Critics say the scores too closely correlate with students’ household income and show just a small part of a district’s real value. The Ohio Education Association, one of the largest teachers unions in the state and long a critic of the state report card, said Thursday that the new starred system was more informative and less draconian.
Oakwood City Schools ranked eighth-highest in the state in performance index, a measurement of how well districts do on state tests. Jefferson Twp. schools, Trotwood-Madison and Dayton Public Schools all ranked among the bottom seven districts out of the 607 in Ohio.
Centerville, Kettering, Bellbrook-Sugarcreek, Beavercreek and Springboro, along with Oakwood, scored high on several report card indicators, including performance index, graduation rates, K-3 literacy and year-over-year growth.
All of those districts have traditionally scored well on report cards.
Springboro schools, who received five-star ratings in achievement, gap closing, progress and graduation, and one four-star rating for the early literacy component, said the district still plans to continue to improve.
Springboro Superintendent Carrie Hester said the district’s report card was “one part of the story” and encouraged parents to volunteer and remain engaged in the school system for the bigger picture.
“Report cards focus on assessments and what the district has already done, and not how the district plans to make improvements in the future,” Hester said.
Dan Von Handorf, assistant superintendent of Teaching & Learning for Kettering Schools, cited the way the district has used federal COVID-19 funding to bring students back on track for learning.
Doug Cozad, superintendent of Bellbrook-Sugarcreek Schools, said the work of families, teachers and students have all contributed to the high marks for the district.
Other top districts in achievement include Brookville, Bellbrook-Sugarcreek and Beavercreek, all perennial favorites to make the top of the report cards in the area.
Dayton Public Schools
DPS has improved over where the district was in 2020-2021, but still got some of the lowest ratings in the state’s 607 school districts.
The district got one star in achievement, early literacy and graduation, and two stars in progress and gap closing.
DPS noted in a press release the district returned to pre-pandemic levels of gap closing, something the district was working towards. Gap closing measures whether certain subgroups of students (by race, economics, disability, etc.) are meeting performance goals. It also includes chronic absentee data, work with English Language learners and gifted students.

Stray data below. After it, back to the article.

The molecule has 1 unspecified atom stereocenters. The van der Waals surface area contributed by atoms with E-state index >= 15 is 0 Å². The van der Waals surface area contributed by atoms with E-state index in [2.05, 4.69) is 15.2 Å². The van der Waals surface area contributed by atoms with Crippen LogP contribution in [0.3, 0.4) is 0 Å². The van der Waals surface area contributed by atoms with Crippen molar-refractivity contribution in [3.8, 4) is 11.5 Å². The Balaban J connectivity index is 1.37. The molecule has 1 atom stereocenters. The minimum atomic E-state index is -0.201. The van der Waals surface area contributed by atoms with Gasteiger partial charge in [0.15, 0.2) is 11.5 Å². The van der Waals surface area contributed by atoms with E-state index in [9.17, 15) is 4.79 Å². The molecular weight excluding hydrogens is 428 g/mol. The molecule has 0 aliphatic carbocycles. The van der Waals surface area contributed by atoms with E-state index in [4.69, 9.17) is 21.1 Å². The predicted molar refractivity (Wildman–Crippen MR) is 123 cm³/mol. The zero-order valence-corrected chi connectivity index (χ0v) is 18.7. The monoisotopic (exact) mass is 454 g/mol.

“We are very glad to see significant progress being made on gap closing,” said Dayton Superintendent Elizabeth Lolli. “There is still a lot of work to be done, but we already have effective strategies in place to continue this upward momentum. As we continue to implement the recovery efforts that are proving to be effective, student achievement will continue to increase.”
Other low performers
Trotwood-Madison and Jefferson Twp. were the other local districts that scored in the state’s bottom 10 on performance index.
Reva Cosby, Trotwood’s superintendent, said the district has made many changes this year to the curriculum and will provide extra support to teachers using the district’s federal COVID-19 money, which must be spent by fall 2024.
Cosby said she feels positively about the future.
“Achievement is the top thing we are working on,” Cosby said.
Overall, the state is trending up from last year on key indicators like state tests and graduation rates, noted Chris Woolard, Chief Program Officer for the Ohio Department of Education.
The pandemic has had a huge impact on the state’s education, Woolard said, but there are state-level signs of recovery in the latest report card.
“Achievement results are moving in the right direction across the board,” Woolard said. “There’s a lot of improvement over where we were last year.”
There’s still a lot of work to do, Woolard said.
Aaron Churchill, Ohio research director for the Fordham Institute, agreed but said the state needs to improve the rate of learning recovery from the pandemic. He noted many Ohio students fell far behind in math and have not caught up to pre-pandemic achievement levels yet.
“Ohio cannot afford to leave tens of thousands of students lacking the basic literacy and numeracy skills needed to succeed in life,” Churchill said. “State leaders need to set a faster pace for learning recovery — especially in mathematics — by restoring a focus on core academics and ensuring that schools are using highly effective practices.”
State report cards for schools
State report cards show a wide variety of data for Ohio’s K-12 public school districts. This chart shows schools’ rating on a 1 to 5-star scale for raw achievement on state tests (including performance index), and the progress rating, showing year-over-year improvement.
Source: Ohio Department of Education